Tendons that transmit the contractile force from muscles to bone are often a clinical problem, especially when dealing with the shoulders, elbows, knees and ankles. Tendons attach to muscles at the myotendinous area and to the bone at the teno-osseous junction.
Tendinopathy is a common medical problem that accounts for approximately 48 percent of occupational illnesses in the United States.2 Sixteen percent of the general population and 21 percent of the elderly suffer with shoulder problems, most of the time due to rotator cuff lesions.3,4 The term "tendinopathy" has replaced the terms tendinitis and tendinosis, since the "itis" or "osis" can only be confirmed by biopsy. Most biopsies of tendons in the chronic stage are performed after four or more months of symptoms, when surgery is a consideration. At four months, inflammatory cells rarely are present; mucoid degeneration, a loss of the tightly bundled collagen, fibrosis and neovascularization are present, all of which point to a tendinosis and failure of healing, rather than a tendonitis.
It is thought that within the first two weeks, there may be some inflammatory reaction5 before the degenerative process begins. It has been shown that cyclic stretching of fibroblasts, which may occur in early injury, produces inflammatory mediators and early tendonitis. Since in tendinosis, tendon degeneration is often asymptomatic, initial symptoms rarely are due to what the patient thinks recently caused the problem, but more likely are due to the already-present degeneration. Tendinitis usually is relieved within two weeks, while tendinosis may not repair fully for months. Often, patients must be made aware that complete relief may take some time.
An important question which is not fully answered is, since we are dealing with a degenerative rather than an inflammatory problem, where does the pain originate? One theory is that the cause of pain is neurogenic. Chronic repetitive loading can stimulate sensory fibers. Anoxia is another cause of pain. It has been found that the sympathetics may be involved, creating an abnormal vasomotor response and eventual anoxia, which triggers painful C fibers.6 Inflammatory mediators also are present, although an actual inflammatory process is not taking place.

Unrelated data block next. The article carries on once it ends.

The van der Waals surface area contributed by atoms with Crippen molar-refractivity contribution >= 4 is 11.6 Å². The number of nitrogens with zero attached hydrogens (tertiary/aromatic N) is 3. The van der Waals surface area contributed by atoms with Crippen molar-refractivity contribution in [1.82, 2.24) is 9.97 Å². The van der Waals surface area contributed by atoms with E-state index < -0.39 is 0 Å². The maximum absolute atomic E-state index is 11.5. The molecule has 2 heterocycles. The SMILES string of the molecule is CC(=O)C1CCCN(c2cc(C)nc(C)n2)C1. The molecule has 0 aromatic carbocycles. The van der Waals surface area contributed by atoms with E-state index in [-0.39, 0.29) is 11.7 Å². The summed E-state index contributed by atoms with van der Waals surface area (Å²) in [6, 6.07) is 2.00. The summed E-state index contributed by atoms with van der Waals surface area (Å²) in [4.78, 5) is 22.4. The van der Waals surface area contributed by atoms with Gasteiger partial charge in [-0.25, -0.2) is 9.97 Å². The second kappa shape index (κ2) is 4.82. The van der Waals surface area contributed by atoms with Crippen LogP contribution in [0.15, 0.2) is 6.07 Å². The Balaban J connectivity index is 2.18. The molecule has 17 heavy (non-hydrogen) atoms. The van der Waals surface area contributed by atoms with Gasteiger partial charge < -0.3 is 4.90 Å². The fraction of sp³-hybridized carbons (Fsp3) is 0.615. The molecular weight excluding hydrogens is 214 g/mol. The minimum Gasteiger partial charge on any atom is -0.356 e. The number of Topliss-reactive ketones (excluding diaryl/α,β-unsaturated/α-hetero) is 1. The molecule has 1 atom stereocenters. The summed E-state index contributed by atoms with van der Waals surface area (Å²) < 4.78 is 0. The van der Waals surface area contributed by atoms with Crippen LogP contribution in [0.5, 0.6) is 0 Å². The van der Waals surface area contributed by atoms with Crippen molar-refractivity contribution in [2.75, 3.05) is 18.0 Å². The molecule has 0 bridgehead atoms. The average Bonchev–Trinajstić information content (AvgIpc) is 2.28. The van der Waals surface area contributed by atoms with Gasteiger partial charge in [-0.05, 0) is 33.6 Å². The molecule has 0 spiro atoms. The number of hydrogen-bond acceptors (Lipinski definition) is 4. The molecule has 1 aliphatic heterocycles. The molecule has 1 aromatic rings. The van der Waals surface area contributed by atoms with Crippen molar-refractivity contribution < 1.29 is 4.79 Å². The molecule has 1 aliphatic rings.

There is controversy regarding the etiology of tendinopathy. Currently, it is thought to be multifactor. A mechanical theory is based on repeated microtrauma; but if so, why would exercise improve the condition, and why would exercise in a physiological range harm a tendon?2 The mechanical theory also may include training errors and poor technique. A tendon should be able to adapt to the load placed upon it, but if someone is out of shape and less load has been placed on the tendon, a rapid increase in training load may affect a tendon that cannot adapt fast enough to the new stress, and minimal injury may occur. The tendon may be able to heal, but if the training is increased with excess load, causing a plastic deformation, the healing may be overtaxed and a more severe injury may occur.
Recent studies question this mechanical tensile failure theory of tendons. When the most loaded areas of tendons are evaluated, it appears that those particular areas are not affected initially with tendinopathy. The joint side of the supraspinatus tendon is involved more often than the bursal side, and measurements have shown that the strain of the supraspinatus on the joint side is lower than the bursal side; i.e., the side affected by tendinopathy was found to be "stress-shielded."1 Therefore, the tensile stress theory has to be questioned.
A vascular theory is based on pathology occurring at hypovascular areas (for example, in the Achilles tendon or supraspinatus), but a study by Brooks, et al.,7 found that the "critical zone" (lack of circulation) of the supraspinatus is equally bad in the infraspinatus. Another theory states that rather than vascular compromise, hyperthermia may adversely affect the tendon cells. Lesions of the Achilles tendon usually are located in the central core region, where the greatest temperature increase occurs.8 This may be related to a poor blood supply, since adequate blood supply cools overheated tissue, although repeated episodes of thermally induced damage and repair may be primary. When exercise levels cause the temperature to exceed 42.5° C, fibroblasts lose their viability. Fibroblasts are necessary for healing and repair.